It’s been 15 years since the Spice Girls’ heyday, and a lot has changed in the music industry and society. In the 1990s we were criticised for wearing crop tops. We wanted to look nice, but today’s pop stars are about looking sexy. They could do well to listen to Ivy Benson’s story. I have to admit that I hadn’t heard of her until recently, which is incredible considering what a trailblazer she was. It was Ivy’s passion and talent that paved the way for the Spice Girls. We might be the band most closely associated with “girl power,” but Ivy pioneered it.
In 1939, Ivy, a 26-year-old musician’s daughter from Leeds, decided that she was fed up with men dominating the music industry and formed an all-girl swing group. In 1943, they became one of the BBC’s resident bands. Her male contemporaries were outraged – one even tried to sabotage their performances.
But Ivy was relentless. Her expertly directed band enjoyed success across Europe right up until the 80s. Just ten years later, the Spice Girls were born.
We were always very single-minded and knew we were going to be successful. But we had obstacles to overcome. Certain music magazines wouldn’t have us on the cover. TV shows weren’t interested in letting us perform. They wanted male groups who could be relied on to appeal to female fans. It was ridiculous but it lit the fire in our bellies. We weren’t interested in pleasing men and decided to make positive music that was empowering – for us and the girls who listened to it.
It didn’t get off to a good start. Our (male) management made us sing generic pop songs. Disillusioned, we decided to go it alone. So many girl bands have had their material written by men, but we knew that we had to dictate the message of our songs. Our lyrics were about female solidarity and enjoying yourself.
My five-year-old daughter loves Rihanna. But she has no idea what her idol looks like, because there is little footage of Rihanna that I’m happy for her to see. It’s a shame that a talented, successful woman expresses herself in such an overtly sexual way. Not that we can boil the problem down to one female singer baring her flesh. We need to have a bigger conversation about society’s obsession with celebrity. It’s vulgar and narcissistic and I worry about how it affects young girls.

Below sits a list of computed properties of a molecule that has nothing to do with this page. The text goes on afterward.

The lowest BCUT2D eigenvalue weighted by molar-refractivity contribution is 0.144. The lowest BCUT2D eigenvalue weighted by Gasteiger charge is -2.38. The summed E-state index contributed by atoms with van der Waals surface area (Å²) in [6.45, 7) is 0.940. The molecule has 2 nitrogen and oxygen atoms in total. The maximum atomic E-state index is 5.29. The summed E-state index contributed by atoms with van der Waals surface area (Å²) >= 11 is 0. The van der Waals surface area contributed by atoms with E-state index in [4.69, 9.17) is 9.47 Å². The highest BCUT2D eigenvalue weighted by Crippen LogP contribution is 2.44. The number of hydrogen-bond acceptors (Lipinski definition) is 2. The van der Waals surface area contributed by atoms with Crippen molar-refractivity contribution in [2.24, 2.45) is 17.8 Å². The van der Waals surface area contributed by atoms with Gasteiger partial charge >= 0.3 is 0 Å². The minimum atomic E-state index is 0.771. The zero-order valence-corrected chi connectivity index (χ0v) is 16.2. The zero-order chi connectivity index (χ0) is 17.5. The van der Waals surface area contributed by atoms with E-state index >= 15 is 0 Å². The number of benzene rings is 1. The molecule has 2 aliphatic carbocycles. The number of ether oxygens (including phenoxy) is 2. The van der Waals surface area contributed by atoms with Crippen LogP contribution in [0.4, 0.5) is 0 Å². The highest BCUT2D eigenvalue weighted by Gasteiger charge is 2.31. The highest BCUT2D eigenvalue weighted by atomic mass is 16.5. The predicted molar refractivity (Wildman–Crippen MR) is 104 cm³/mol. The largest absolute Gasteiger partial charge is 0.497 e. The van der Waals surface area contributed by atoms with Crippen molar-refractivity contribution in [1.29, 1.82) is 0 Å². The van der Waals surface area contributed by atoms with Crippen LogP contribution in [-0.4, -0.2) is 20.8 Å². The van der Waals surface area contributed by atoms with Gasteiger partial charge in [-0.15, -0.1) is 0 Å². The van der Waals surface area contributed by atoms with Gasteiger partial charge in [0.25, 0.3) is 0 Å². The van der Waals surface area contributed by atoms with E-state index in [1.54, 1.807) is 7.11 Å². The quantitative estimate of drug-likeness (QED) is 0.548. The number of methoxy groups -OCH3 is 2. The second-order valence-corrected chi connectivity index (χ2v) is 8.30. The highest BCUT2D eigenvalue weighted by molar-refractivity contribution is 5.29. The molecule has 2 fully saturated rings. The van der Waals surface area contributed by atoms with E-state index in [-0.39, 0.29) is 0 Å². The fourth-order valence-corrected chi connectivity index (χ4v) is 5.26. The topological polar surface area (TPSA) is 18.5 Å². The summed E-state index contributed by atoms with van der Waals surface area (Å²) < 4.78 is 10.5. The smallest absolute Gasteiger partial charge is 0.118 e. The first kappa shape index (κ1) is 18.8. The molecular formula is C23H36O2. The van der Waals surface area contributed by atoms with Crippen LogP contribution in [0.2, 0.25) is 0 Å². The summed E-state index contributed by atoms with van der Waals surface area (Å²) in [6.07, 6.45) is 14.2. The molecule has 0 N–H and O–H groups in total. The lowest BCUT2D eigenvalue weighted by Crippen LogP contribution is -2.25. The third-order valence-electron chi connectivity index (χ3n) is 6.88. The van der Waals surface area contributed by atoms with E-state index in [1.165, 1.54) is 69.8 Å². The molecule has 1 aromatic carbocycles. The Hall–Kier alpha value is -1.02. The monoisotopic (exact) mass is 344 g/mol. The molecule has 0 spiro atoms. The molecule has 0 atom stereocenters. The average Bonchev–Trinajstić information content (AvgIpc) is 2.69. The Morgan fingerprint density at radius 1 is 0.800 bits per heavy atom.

There are things that the music industry can do to help. Some labels are trialling age ratings on music videos. Beyond that, we need female artists to be authentic. Of course, a 20-something woman has feelings and experiences that she wants to express, but you also have to be mindful of your responsibility to young fans. We took that very seriously. Not that we didn’t get up to mischief – it just happened behind closed doors!
I wonder what Ivy would make of today’s crop of female popstars. I imagine she’d have mixed feelings, much like me. We’ve come on leaps and bounds and there are some great artists out there. But sometimes we could just do with a bit more dignity.
Ivy Benson: Original Girl Power is on Saturday 18 October at 10:30am on Radio 4